Standardized Patient’s Views About their Role in the Teaching-Learning Process of Undergraduate Basic Science Medical Students JC01-JC05
Dr. Pathiyil Ravi Shankar,
#23, Santa Helenastraat, Oranjestad, Aruba, Kingdom of the Netherlands.
Introduction: Standardized Patients (SPs) are widely used in medical education. SPs have a number of advantages but also have certain limitations. At the institution, SPs have been used since January 2013 for both teaching-learning and assessment during the basic science years of the undergraduate medical program.
Aim: The present study was conducted to investigate the perception of SPs about various aspects of the program and obtain suggestions for further improvement.
Materials and Methods: A Focus Group Discussion (FGD) was conducted with a group of five SPs during the second week of November 2015. Respondents were explained the aims and objectives of the study and invited to participate. Written informed consent was obtained. The FGD was conducted using a discussion guide and was audio recorded. Various aspects of the SP program at the institution were discussed. Motivation/s for joining the program and suggestions for further improvement were obtained. Transcripts were created after listening to the recordings and were read through multiple times. Similar responses were coded. Items with similar codes were grouped together into themes.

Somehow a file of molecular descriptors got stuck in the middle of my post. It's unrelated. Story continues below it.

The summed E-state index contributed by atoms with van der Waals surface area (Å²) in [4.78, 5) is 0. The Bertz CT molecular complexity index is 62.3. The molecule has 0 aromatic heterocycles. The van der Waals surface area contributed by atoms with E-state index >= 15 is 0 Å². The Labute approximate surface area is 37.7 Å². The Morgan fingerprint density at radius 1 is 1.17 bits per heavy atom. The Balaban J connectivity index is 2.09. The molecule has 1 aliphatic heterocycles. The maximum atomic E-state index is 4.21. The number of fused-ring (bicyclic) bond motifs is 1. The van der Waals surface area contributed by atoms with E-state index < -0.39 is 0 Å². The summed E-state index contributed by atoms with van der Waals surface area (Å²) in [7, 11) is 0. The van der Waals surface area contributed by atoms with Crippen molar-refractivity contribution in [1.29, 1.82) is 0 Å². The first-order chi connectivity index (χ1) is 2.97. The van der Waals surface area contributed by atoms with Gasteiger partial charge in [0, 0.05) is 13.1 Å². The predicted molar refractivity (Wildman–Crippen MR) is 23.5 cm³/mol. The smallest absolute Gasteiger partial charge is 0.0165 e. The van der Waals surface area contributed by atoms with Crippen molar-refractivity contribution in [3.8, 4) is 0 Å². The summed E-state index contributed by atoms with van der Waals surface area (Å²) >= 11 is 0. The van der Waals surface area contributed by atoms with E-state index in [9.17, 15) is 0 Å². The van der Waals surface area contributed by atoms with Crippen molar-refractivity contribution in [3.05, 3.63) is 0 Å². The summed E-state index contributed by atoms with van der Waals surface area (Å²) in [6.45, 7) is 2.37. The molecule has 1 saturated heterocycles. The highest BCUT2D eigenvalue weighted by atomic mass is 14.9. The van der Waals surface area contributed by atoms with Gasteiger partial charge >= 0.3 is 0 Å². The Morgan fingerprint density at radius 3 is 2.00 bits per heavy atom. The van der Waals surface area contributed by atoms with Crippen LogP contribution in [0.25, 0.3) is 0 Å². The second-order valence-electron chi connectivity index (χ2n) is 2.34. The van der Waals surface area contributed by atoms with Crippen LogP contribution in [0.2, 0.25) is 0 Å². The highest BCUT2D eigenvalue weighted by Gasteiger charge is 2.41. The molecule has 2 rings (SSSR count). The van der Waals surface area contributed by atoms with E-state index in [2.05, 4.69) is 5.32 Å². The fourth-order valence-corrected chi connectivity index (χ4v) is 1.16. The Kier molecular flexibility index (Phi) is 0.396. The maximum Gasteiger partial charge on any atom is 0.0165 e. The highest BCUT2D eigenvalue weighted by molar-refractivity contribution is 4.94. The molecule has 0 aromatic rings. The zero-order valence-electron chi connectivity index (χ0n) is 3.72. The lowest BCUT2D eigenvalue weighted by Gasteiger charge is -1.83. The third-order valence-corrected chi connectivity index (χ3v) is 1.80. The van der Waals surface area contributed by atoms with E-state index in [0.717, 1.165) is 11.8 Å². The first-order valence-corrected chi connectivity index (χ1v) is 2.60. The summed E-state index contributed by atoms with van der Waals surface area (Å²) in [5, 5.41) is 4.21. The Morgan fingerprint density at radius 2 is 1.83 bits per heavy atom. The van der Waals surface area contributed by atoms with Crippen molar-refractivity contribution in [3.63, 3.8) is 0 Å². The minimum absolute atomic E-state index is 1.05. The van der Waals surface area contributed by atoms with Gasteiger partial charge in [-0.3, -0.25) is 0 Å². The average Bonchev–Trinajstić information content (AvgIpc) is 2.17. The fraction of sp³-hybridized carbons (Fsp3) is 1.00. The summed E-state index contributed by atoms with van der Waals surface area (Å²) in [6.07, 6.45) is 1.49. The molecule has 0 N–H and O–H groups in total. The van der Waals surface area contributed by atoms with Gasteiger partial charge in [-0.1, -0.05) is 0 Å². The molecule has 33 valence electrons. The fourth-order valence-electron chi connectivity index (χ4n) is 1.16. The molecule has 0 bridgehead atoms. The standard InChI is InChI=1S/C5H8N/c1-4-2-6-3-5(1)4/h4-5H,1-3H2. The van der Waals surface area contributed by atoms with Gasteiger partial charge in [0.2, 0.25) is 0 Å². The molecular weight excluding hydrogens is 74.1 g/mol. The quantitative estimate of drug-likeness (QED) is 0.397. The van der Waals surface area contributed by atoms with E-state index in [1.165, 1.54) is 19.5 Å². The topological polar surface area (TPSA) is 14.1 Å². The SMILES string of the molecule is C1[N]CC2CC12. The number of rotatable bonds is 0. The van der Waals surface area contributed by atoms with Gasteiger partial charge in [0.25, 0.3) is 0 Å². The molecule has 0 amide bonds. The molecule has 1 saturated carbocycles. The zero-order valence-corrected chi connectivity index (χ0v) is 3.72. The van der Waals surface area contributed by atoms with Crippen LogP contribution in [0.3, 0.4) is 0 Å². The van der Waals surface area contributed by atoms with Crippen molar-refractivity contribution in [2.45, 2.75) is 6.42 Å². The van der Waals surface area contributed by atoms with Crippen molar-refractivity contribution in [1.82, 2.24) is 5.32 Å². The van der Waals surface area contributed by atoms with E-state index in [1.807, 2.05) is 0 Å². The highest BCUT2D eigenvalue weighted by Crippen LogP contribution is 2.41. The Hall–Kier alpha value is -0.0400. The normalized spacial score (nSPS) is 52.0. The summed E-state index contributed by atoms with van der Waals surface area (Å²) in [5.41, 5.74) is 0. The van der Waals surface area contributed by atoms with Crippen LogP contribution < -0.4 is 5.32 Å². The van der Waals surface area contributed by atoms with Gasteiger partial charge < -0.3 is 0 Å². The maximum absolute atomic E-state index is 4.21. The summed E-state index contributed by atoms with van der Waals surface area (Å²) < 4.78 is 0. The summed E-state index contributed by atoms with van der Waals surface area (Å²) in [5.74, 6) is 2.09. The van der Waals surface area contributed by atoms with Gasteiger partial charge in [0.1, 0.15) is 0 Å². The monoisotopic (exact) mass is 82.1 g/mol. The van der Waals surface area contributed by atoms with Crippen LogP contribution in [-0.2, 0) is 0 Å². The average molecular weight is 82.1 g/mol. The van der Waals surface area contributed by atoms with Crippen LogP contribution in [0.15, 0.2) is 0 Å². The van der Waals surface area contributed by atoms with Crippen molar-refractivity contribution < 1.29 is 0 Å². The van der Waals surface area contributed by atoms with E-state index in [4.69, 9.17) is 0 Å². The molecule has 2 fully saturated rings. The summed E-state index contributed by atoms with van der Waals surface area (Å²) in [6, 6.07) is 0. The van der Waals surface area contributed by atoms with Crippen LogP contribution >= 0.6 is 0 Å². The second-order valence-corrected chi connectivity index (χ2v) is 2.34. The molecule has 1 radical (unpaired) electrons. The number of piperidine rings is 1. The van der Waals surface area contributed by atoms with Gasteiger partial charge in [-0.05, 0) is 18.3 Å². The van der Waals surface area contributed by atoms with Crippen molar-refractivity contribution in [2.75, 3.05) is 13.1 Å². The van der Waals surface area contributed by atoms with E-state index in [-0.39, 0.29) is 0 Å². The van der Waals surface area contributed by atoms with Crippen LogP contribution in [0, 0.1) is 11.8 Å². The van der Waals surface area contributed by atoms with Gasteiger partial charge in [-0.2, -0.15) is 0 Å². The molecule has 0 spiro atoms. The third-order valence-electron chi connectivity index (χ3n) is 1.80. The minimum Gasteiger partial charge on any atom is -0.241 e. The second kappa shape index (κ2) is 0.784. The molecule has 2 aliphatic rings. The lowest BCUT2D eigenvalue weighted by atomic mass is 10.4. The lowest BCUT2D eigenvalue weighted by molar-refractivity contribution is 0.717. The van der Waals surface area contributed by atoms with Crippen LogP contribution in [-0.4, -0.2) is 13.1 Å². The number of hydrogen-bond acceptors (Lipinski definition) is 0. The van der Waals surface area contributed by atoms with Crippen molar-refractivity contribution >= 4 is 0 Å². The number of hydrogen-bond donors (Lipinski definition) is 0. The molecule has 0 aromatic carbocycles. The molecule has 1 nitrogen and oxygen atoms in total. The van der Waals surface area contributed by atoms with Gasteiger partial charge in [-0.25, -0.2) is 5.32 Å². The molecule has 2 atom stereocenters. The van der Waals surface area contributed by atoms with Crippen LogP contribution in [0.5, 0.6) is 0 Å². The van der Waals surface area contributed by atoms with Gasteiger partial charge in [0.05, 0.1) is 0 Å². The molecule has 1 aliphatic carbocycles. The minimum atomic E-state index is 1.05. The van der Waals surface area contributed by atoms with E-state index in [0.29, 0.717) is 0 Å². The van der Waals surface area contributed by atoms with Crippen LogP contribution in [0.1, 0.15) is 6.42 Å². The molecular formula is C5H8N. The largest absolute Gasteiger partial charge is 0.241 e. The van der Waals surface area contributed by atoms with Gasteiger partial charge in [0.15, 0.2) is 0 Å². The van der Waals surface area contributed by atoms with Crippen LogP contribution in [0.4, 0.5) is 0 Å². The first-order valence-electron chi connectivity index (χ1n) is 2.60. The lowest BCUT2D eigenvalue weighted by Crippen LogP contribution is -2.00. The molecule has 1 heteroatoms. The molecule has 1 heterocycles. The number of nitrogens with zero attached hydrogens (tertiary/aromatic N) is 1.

Results: Three respondents were female while two were male. The major advantage of SPs was their flexibility and ability to present a standardized response to the student. Students become familiar and comfortable with SPs. However, as a SP is simulating an illness s/he may not always be able to do complete justice to the role. The process used by SPs to prepare themselves to portray various diseases was highlighted. The use of SPs both during teaching-learning and assessment was also discussed. Some SPs are trained to provide feedback to students. Most SPs joined the program based on invitations from their friends who were already SPs. Challenges in recruiting SPs in a small island were discussed. Suggestions for further improvement were obtained.
Conclusion: The present study obtained the perception of SPs regarding various aspects of the SP program at the institution. The overall opinion of SPs was positive.